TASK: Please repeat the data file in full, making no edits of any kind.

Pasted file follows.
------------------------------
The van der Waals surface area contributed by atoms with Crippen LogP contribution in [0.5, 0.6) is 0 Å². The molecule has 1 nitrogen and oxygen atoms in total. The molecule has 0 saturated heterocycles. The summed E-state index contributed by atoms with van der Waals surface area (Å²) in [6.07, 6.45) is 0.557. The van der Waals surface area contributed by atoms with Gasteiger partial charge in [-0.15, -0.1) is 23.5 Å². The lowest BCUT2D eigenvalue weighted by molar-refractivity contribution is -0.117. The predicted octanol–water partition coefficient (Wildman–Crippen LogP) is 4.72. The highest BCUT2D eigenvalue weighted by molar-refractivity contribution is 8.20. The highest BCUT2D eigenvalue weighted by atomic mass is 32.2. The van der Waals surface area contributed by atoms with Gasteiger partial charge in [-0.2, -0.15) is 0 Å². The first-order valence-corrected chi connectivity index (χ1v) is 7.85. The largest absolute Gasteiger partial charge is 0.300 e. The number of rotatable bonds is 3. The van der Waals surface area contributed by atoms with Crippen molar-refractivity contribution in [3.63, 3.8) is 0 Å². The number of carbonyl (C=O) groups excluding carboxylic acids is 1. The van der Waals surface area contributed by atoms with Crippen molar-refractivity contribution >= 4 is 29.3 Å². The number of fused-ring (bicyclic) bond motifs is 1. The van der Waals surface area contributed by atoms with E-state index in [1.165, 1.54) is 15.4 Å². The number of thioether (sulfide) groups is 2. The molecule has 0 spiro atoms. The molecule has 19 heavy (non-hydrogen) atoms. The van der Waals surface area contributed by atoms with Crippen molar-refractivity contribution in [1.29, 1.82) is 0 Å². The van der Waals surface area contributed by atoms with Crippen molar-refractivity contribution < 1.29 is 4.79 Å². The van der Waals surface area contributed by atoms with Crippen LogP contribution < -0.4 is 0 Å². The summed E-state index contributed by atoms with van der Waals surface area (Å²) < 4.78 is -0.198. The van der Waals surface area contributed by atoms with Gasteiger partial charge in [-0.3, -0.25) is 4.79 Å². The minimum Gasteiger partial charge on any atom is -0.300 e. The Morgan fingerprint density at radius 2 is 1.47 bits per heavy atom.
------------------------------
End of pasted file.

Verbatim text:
The van der Waals surface area contributed by atoms with Crippen LogP contribution in [0.5, 0.6) is 0 Å². The molecule has 1 nitrogen and oxygen atoms in total. The molecule has 0 saturated heterocycles. The summed E-state index contributed by atoms with van der Waals surface area (Å²) in [6.07, 6.45) is 0.557. The van der Waals surface area contributed by atoms with Gasteiger partial charge in [-0.15, -0.1) is 23.5 Å². The lowest BCUT2D eigenvalue weighted by molar-refractivity contribution is -0.117. The predicted octanol–water partition coefficient (Wildman–Crippen LogP) is 4.72. The highest BCUT2D eigenvalue weighted by molar-refractivity contribution is 8.20. The highest BCUT2D eigenvalue weighted by atomic mass is 32.2. The van der Waals surface area contributed by atoms with Gasteiger partial charge in [-0.2, -0.15) is 0 Å². The first-order valence-corrected chi connectivity index (χ1v) is 7.85. The largest absolute Gasteiger partial charge is 0.300 e. The number of rotatable bonds is 3. The van der Waals surface area contributed by atoms with Crippen molar-refractivity contribution in [3.63, 3.8) is 0 Å². The number of carbonyl (C=O) groups excluding carboxylic acids is 1. The van der Waals surface area contributed by atoms with Crippen molar-refractivity contribution >= 4 is 29.3 Å². The number of fused-ring (bicyclic) bond motifs is 1. The van der Waals surface area contributed by atoms with E-state index in [1.165, 1.54) is 15.4 Å². The number of thioether (sulfide) groups is 2. The molecule has 0 spiro atoms. The molecule has 19 heavy (non-hydrogen) atoms. The van der Waals surface area contributed by atoms with Crippen molar-refractivity contribution in [1.29, 1.82) is 0 Å². The van der Waals surface area contributed by atoms with Crippen molar-refractivity contribution < 1.29 is 4.79 Å². The van der Waals surface area contributed by atoms with Crippen LogP contribution < -0.4 is 0 Å². The summed E-state index contributed by atoms with van der Waals surface area (Å²) < 4.78 is -0.198. The van der Waals surface area contributed by atoms with Gasteiger partial charge in [-0.3, -0.25) is 4.79 Å². The minimum Gasteiger partial charge on any atom is -0.300 e. The Morgan fingerprint density at radius 2 is 1.47 bits per heavy atom.